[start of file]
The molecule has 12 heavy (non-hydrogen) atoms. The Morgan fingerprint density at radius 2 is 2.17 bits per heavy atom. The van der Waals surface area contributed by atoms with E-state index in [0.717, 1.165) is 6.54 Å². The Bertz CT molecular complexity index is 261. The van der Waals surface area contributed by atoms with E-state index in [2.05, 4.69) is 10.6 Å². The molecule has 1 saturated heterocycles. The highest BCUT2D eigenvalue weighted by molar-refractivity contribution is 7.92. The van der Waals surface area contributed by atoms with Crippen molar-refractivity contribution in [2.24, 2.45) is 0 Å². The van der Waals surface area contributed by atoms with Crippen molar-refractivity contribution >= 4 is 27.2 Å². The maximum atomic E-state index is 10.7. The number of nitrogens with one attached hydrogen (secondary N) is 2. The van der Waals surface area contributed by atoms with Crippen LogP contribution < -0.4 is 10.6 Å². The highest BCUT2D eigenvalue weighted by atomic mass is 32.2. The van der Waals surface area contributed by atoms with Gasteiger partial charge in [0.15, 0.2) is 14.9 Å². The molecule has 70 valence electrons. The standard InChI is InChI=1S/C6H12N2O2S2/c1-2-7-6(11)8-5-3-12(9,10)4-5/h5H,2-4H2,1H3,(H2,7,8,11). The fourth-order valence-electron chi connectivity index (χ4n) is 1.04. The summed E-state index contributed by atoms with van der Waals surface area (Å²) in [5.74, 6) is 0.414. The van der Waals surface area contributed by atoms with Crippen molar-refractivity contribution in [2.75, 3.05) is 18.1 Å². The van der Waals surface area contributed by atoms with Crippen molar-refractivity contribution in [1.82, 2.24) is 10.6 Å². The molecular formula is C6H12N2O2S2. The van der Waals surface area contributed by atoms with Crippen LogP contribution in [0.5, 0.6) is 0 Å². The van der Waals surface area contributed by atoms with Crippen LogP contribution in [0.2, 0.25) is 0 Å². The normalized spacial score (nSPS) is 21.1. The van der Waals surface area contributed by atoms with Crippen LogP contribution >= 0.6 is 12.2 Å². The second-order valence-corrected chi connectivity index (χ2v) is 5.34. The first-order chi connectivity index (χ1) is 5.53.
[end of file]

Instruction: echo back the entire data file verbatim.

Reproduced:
The molecule has 12 heavy (non-hydrogen) atoms. The Morgan fingerprint density at radius 2 is 2.17 bits per heavy atom. The van der Waals surface area contributed by atoms with E-state index in [0.717, 1.165) is 6.54 Å². The Bertz CT molecular complexity index is 261. The van der Waals surface area contributed by atoms with E-state index in [2.05, 4.69) is 10.6 Å². The molecule has 1 saturated heterocycles. The highest BCUT2D eigenvalue weighted by molar-refractivity contribution is 7.92. The van der Waals surface area contributed by atoms with Crippen molar-refractivity contribution in [2.24, 2.45) is 0 Å². The van der Waals surface area contributed by atoms with Crippen molar-refractivity contribution >= 4 is 27.2 Å². The maximum atomic E-state index is 10.7. The number of nitrogens with one attached hydrogen (secondary N) is 2. The van der Waals surface area contributed by atoms with Crippen LogP contribution < -0.4 is 10.6 Å². The highest BCUT2D eigenvalue weighted by atomic mass is 32.2. The van der Waals surface area contributed by atoms with Gasteiger partial charge in [0.15, 0.2) is 14.9 Å². The molecule has 70 valence electrons. The standard InChI is InChI=1S/C6H12N2O2S2/c1-2-7-6(11)8-5-3-12(9,10)4-5/h5H,2-4H2,1H3,(H2,7,8,11). The fourth-order valence-electron chi connectivity index (χ4n) is 1.04. The summed E-state index contributed by atoms with van der Waals surface area (Å²) in [5.74, 6) is 0.414. The van der Waals surface area contributed by atoms with Crippen molar-refractivity contribution in [2.75, 3.05) is 18.1 Å². The van der Waals surface area contributed by atoms with Crippen molar-refractivity contribution in [1.82, 2.24) is 10.6 Å². The molecular formula is C6H12N2O2S2. The van der Waals surface area contributed by atoms with Crippen LogP contribution in [0.5, 0.6) is 0 Å². The van der Waals surface area contributed by atoms with Crippen LogP contribution in [0.2, 0.25) is 0 Å². The normalized spacial score (nSPS) is 21.1. The van der Waals surface area contributed by atoms with Crippen LogP contribution >= 0.6 is 12.2 Å². The second-order valence-corrected chi connectivity index (χ2v) is 5.34. The first-order chi connectivity index (χ1) is 5.53.